There's reportedly growing concern in Washington that Gordon Brown will change British policy on Iraq once he becomes Prime Minister. White House officials are apparently briefing President Bush that Mr Brown will quickly reverse Tony Blair's now-familiar 'shoulder to shoulder' stance, possibly announcing British troop withdrawals shortly after taking office.
The main argument against it is to avoid upsetting the Bush administration. But the Bush administration won't be there for too much longer, and with no control in Congress, is just about as lame a duck as we've seen in the US in decades. Although Mr Brown surely won't go for a Zapatero-style 'troops out now' gambit as soon as his feet are under the desk in Number Ten (that would risk annoying everyone in Washington, rather than just the Bushies), I think there's a good chance of an early announcement of a gradual pullout.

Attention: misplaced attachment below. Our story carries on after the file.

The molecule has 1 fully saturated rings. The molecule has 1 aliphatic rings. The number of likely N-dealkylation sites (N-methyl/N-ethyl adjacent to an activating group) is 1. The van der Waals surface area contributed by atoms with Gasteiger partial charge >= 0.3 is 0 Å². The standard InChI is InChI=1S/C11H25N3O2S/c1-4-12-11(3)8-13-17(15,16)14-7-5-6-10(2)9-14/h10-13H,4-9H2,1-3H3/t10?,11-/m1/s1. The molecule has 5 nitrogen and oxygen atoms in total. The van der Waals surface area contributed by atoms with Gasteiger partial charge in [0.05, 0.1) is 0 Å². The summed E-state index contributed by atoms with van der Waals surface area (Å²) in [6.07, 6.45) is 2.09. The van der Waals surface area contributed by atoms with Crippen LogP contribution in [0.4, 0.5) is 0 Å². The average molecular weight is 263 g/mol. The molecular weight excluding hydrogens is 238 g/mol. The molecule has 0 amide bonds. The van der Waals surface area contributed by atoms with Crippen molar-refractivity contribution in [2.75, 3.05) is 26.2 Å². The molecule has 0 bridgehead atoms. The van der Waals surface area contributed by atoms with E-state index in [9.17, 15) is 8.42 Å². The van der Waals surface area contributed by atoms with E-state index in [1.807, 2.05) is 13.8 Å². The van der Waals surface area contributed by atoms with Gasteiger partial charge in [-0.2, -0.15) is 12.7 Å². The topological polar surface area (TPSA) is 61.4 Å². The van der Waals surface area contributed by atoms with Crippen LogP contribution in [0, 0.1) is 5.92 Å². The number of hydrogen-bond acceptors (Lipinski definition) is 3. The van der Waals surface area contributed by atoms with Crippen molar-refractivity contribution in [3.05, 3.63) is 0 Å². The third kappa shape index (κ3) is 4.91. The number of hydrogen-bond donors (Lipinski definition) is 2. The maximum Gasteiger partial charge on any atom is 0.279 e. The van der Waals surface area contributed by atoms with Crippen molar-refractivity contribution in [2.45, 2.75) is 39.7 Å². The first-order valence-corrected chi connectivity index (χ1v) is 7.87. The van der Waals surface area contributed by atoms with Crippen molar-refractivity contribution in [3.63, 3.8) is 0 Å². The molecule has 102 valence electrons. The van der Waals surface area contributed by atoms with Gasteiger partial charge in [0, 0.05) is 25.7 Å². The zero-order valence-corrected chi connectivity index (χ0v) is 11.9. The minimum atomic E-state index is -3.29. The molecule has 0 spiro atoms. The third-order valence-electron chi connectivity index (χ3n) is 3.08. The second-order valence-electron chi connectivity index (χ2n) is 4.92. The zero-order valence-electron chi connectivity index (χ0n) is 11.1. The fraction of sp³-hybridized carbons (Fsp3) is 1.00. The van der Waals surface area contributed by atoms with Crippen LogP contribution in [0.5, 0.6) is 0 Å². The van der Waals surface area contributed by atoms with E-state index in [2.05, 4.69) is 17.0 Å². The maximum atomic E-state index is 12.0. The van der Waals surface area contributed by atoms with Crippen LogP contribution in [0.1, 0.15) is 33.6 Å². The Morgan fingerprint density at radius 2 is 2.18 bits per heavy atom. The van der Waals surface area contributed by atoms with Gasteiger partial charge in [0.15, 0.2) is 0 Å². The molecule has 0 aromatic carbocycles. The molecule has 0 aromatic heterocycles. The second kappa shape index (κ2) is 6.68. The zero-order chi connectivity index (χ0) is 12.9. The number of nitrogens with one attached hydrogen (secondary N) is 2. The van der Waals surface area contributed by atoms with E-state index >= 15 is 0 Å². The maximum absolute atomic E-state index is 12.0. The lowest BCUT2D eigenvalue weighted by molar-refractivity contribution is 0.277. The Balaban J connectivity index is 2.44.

With Labour still lagging in the polls, Mr Brown needs to produce some bold moves once he finally takes over to wrest the initiative from the Tories. All we've heard so far - those various mutterings about constitutional reform - won't be enough. A quick declaration on Iraq would achieve the double whammy of immediately distancing himself from Tony Blair's most unpopular policy, and proving (not unlike when he made the Bank of England independent on his first day as Chancellor in 1997) that he's a man who takes big decisions. If things go well and Labour rise sharply in the polls, the odds on a snap election this autumn may start to narrow. The decisions Mr Brown makes on Iraq will be all about the politics.